The ground-breaking Whistleblower Protection Bill was passed in the National Assembly last evening without amendment, although there was opposition to the formulation of a commission to act as the governing body.
After eight presentations and a rebuttal from the Minister of Legal Affairs, Basil Williams SC, the Bill was passed by acclamation, although opposition members had argued strongly for the document to go to a select committee to be revised.
Formally the “Protected Disclosures Bill”, the document, in Clause 4, makes provisions for the establishment of a Protected Disclosures Commission, which would be tasked with receiving, investigating and dealing with disclosures of “improper conduct”.
PPP/C Member of Parliament Adrian Anamayah was the first to question the need for such a commission, which he called an “undue burden to the treasury”. He noted that although the bill was in draft, no provisions were made in the budget for such a body, and further queried whether another agency could not handle the task.
Anamayah joked that “on the face of it” the formulation of the body appears to be just “another job for the boys”.
His colleague, Joseph Hamilton, directing his question to the Minister of Finance, asked whether there was “fiscal space” for the commission, and opined that the government was “putting the cart before the horse”.
In addition, questions were raised about the appointment of persons to serve on the commission.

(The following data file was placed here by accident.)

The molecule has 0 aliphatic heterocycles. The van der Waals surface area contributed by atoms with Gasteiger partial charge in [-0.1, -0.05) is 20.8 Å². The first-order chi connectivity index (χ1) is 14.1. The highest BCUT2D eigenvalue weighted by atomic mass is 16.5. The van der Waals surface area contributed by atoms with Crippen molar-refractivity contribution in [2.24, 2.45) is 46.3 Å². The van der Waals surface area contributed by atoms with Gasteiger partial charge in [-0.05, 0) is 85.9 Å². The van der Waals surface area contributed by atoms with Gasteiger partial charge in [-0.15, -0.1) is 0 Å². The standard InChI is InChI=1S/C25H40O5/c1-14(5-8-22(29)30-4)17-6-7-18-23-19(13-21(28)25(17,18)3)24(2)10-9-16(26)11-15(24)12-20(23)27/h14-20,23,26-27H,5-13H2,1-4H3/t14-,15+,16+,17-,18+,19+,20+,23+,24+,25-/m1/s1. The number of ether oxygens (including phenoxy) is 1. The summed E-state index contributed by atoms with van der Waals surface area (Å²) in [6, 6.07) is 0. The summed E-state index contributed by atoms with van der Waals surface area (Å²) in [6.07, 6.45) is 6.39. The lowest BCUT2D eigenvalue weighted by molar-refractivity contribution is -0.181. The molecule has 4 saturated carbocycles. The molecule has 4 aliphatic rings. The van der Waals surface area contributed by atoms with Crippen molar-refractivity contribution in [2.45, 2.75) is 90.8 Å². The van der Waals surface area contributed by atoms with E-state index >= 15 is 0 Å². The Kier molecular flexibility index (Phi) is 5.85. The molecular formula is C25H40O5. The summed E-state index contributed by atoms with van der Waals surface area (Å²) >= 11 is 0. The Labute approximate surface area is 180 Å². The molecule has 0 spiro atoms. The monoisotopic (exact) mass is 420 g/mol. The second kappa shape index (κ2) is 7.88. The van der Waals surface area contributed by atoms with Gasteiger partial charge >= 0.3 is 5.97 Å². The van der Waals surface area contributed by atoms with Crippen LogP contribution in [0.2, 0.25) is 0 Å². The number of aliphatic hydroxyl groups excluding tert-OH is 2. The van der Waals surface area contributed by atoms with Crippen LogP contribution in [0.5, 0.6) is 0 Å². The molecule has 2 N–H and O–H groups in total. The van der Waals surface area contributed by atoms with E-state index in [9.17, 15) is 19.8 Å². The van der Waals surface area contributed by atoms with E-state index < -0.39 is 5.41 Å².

Williams, who piloted the bill, had related that the commission would consist of a Chairman and four commissioners. While the Chairman would be chosen by the Minister, and satisfy a number of criteria such as having held the office as a Judge of the Court of Appeal or qualified for such; or held the office as a Judge of the High Court, or qualifies for same, the other four members would be voted for by the National Assembly, after choosing from seven organisations.
“It says the four other members of the commission should be appointed by Minister after being elected by the National Assembly from a nominee of the integrity commission. We start out with 4 persons but we end up with 7 persons…this is unusual…” Hamilton stated.
“What’s wrong with it is that we have 7 representatives coming to us, important organizations in their own right representing constituents in their own right and I’m saying that there’s no legislation I remember where we’re establishing any commission where you’re asking the parliament…to elect four persons from seven different organisations submitting names. It is always you ask for a name from an organization because that organiastion will have representation on the commission,” Hamilton said.
The organisations are the Integrity Commission, Private Sector Commis-sion, Bar Association, Institute of Chartered Accountants of Guyana, Guyana Human Rights Association, Guyana Trades Union Congress and Guyana Police Association.
PPP/C MP Gillian Burton-Persaud raised question as to how, out of the seven organisations, they had decided that the Guyana Trades Union Congress, of all the established trade unions, would be one of the representative organisations.
She also noted that the document made no mention of rotations of the committee members.
PPP/C MP and Chief Whip Gail Teixeira pointed out that conflicts of interest may exist as a representative on the commission may very well be a part of the organization against which a complaint is being issued.